Credit: Commute Seattle

As Seattle is entering the “period of maximum constraint,” with downtown becoming even more inundated with construction projects, more workers in that area are leaving their cars at home and riding transit.

Last year, the drive-alone rate hit an all-time low of 25% of downtown commuters, even as 15,000 jobs were added to the area, according to the 2017 Center City Modesplit Survey. Nearly half of downtown workers instead chose to take the bus or train to their jobs. Adding employees traveling by foot, bike or carpool pushes non-single-occupancy vehicle commute rates above 70%.

Despite a 5% drop in the share of SOV commuting between 2016 and 2017, the share of transit ridership grew by only 1%. Instead, some former drivers were choosing to walk or participate in a carpool.

“Transit works, and we need more of it as quickly as possible. From working with employers to increase telecommuting to speeding up light rail, we can expand our transportation options that make it easier and safer for Seattle residents to get around,” said Seattle Mayor Jenny Durkan in the press release accompanying the report.

Rates of drive-alone downtown commuters have steadily declined since Commute Seattle began tracking travel trends in 2010. Over the last seven years, as 60,000 jobs were added in the downtown core — an increase of 30% — transit usage among commuters has steadily grown, up by 6%, while the drive-alone rate decreased 9%.

Commute Seattle attributes the decline in driving alone to the voter-approved $50M yearly transit investment from the Seattle Transportation Benefit District, efforts from employers to discourage driving alone and new housing downtown, enabling people to walk to work.

Credit: Commute Seattle

The Seattle Transportation Benefit District funds annually 270,000 hours of bus service for 68 Seattle bus routes to increase bus frequency and ease overcrowding. 

The report also tracks transportation usage rates of employees working for businesses participating in Washington’s Commute Trip Reduction (CTR) program. The survey found the highest SOV commute rates were at employers located in the Uptown and First Hill neighborhoods, with over 35% of employees driving alone to work. Transit usage was highest in Seattle’s commercial core (62%); Pioneer Square (58%); and the Chinatown International District (58%).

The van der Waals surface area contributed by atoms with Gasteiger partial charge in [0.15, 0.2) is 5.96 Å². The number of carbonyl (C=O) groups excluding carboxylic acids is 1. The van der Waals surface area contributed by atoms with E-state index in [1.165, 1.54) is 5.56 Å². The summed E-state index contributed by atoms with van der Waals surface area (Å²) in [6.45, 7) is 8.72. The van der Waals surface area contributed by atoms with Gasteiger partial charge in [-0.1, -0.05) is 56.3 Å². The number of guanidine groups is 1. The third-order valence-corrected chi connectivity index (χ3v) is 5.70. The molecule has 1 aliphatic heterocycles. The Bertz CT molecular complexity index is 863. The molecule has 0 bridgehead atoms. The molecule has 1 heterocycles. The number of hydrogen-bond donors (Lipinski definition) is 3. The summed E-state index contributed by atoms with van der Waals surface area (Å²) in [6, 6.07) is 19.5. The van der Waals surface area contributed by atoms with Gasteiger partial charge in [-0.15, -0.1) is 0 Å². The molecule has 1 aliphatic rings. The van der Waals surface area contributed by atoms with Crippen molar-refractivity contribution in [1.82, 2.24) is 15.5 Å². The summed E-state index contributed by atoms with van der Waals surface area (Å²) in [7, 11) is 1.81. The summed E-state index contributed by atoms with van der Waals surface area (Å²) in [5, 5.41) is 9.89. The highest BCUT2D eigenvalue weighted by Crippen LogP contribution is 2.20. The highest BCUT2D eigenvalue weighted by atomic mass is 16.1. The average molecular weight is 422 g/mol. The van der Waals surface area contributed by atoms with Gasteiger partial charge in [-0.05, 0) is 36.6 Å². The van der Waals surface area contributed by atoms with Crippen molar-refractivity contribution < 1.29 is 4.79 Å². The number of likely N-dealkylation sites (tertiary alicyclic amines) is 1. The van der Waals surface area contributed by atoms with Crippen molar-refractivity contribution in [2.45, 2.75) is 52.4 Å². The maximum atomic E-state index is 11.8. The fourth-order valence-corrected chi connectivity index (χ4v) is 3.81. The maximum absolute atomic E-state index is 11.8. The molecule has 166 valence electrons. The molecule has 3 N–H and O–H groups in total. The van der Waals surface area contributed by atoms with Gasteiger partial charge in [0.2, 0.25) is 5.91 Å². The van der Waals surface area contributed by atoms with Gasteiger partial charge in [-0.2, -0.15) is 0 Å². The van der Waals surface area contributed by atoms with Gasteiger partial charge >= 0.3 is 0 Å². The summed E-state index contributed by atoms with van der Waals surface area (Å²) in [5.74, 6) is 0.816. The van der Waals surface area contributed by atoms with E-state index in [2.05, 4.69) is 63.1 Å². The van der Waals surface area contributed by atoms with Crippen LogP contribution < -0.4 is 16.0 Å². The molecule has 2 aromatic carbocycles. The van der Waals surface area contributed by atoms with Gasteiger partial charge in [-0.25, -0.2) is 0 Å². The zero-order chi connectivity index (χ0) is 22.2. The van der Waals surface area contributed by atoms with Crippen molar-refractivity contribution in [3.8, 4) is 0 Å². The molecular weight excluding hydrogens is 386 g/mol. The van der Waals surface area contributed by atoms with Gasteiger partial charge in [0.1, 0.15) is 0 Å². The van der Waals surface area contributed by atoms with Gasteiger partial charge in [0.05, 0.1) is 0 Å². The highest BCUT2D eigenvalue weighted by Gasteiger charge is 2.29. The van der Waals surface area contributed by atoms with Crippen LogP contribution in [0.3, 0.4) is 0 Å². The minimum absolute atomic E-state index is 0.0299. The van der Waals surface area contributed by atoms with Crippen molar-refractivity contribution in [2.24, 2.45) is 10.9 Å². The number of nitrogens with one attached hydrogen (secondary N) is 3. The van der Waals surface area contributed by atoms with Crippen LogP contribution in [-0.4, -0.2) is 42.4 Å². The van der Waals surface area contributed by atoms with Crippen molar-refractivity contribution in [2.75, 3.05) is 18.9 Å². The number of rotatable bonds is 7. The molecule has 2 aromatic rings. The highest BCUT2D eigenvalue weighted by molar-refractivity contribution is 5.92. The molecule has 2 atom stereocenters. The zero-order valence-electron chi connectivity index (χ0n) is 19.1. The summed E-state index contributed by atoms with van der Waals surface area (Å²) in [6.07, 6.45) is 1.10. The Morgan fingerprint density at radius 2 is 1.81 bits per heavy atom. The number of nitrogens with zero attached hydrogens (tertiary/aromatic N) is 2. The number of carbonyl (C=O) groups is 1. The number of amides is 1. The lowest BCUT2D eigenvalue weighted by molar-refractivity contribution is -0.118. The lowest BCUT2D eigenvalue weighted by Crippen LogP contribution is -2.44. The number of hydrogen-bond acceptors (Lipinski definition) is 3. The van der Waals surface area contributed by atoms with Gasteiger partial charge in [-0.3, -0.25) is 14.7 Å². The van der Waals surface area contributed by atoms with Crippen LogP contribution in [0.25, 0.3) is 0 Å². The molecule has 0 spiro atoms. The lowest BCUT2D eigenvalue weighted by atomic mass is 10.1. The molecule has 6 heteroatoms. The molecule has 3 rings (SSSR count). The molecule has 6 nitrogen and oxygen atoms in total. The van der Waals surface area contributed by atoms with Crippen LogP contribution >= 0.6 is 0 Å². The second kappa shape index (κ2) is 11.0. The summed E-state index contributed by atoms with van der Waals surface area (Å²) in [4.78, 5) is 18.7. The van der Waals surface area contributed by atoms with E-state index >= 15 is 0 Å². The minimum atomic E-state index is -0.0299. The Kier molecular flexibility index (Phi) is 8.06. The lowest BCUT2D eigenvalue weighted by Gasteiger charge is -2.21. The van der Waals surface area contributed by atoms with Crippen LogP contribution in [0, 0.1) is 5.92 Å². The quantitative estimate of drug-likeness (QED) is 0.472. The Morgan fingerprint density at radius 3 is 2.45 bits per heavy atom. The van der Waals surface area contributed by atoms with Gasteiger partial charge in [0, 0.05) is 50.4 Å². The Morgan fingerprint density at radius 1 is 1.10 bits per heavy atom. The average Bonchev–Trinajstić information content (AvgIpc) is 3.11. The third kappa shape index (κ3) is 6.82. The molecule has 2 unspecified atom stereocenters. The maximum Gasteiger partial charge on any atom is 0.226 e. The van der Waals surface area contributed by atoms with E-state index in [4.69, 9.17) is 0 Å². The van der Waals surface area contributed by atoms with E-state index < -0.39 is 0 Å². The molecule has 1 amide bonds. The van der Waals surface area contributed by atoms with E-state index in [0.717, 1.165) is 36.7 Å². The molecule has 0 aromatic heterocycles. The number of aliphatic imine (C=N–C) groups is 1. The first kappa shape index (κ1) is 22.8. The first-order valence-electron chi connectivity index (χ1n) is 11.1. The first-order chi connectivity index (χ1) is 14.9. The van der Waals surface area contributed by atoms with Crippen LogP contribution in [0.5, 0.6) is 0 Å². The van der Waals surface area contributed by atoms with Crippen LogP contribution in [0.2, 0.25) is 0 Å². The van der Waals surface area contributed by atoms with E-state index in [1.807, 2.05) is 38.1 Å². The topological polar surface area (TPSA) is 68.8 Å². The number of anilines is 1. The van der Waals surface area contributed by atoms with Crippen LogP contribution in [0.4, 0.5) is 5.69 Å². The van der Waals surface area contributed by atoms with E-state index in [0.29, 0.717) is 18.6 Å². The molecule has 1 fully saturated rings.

Employees in South Lake Union working for CTR-participating companies had the highest walking rate, with 17% of employees commuting to work by foot. That’s far higher than Denny Triangle (13%) and Uptown (8%), which had the second- and third-highest rates of pedestrian commuting.

Beginning in 2006 Beginning in 1992, cities began adopting CTR ordinances which required employers with 100 or more full-time employees at a single worksite who begin workdays between 6:00 and 9:00 a.m. and are located in counties with populations of over 150,000 were required to participate in the CTR program.

The report found that over the last seven years, employees of businesses not participating in CTR shifted toward transit at a higher rate than employees at CTR-participating companies. Since 2010, transit ridership at companies not participating in CTR grew to 51% from 29%, while the transit ridership rate for employees at CTR-participating companies shrank to 46% from 53%. Most of those employees didn’t start driving alone, but rather switched to walking and biking.

Released Wednesday, this year’s modesplit survey was conducted by Commute Seattle, a non-profit that works with businesses to reduce drive-alone rates and is funded by SDOT and other organizations.

Seattle transit ridership is bucking the national trend. Credit: Yohan Freemark

32 Replies to “Transit Investments Luring Commuters From Cars”

  1. Doesn’t the cost of parking impact how using a SOV gets less desirable? While funding transit is good, I think expensive paid parking is a bigger factor.

    I’m not sure why this is not part of the survey.

    I’ve seen similar studies elsewhere, and a big reason why someone drives to the work alone is when employers give free parking — like through a lease agreement with the building owner for a certain number of spaces.

    1. It’s surprising how many employers in downtown Seattle still offer free parking and it would be interesting to see a breakout of what percent of drive alone commuters have employee provided free or subsidized parking. I think you get to a great point which is how much are they paying for those spaces through their lease agreement vs. the current drive-up daily or monthly advertised rate.

  2. With the conversion of streets to being more bicycle friendly, shouldn’t that share be growing? It stays a 3 percent for several years. Are we doing the right bicycle projects or is there just no ability to grow this percentage?

    The transit share growth is great! Could it be more if there were more places where buses aren’t stuck in traffic? Should we make new bus lanes more important than new bicycle lanes, based on these survey findings?

    1. I think it will be hard to grow the bicycle commute rate when it is integrated with city streets. Novice riders don’t feel safe and kids aren’t allowed because it dangerous. This sitmies the next generation of urbanites form viewing it as a viable mode to and from work. Also i am not a big fan of public showers at work, thight might just be me. By this i mean their are a lot of second order consideration you have to make when biking vs walking, car pooling or taking transit.

    2. The bike-lane network is hardly robust or even half implemented yet. Some segments appear to be functioning well: Pike/Pine, 2nd Avenue, but they abruptly end without any bike pathway to many parts of downtown. or out to where people are coming from. So it’s a work in progress, and thus ridership in progress. And while some things will be ready by the time of the coming bottleneck of construction, realistically they won’t be able to make it complete and tie up the loose ends until after the bottleneck.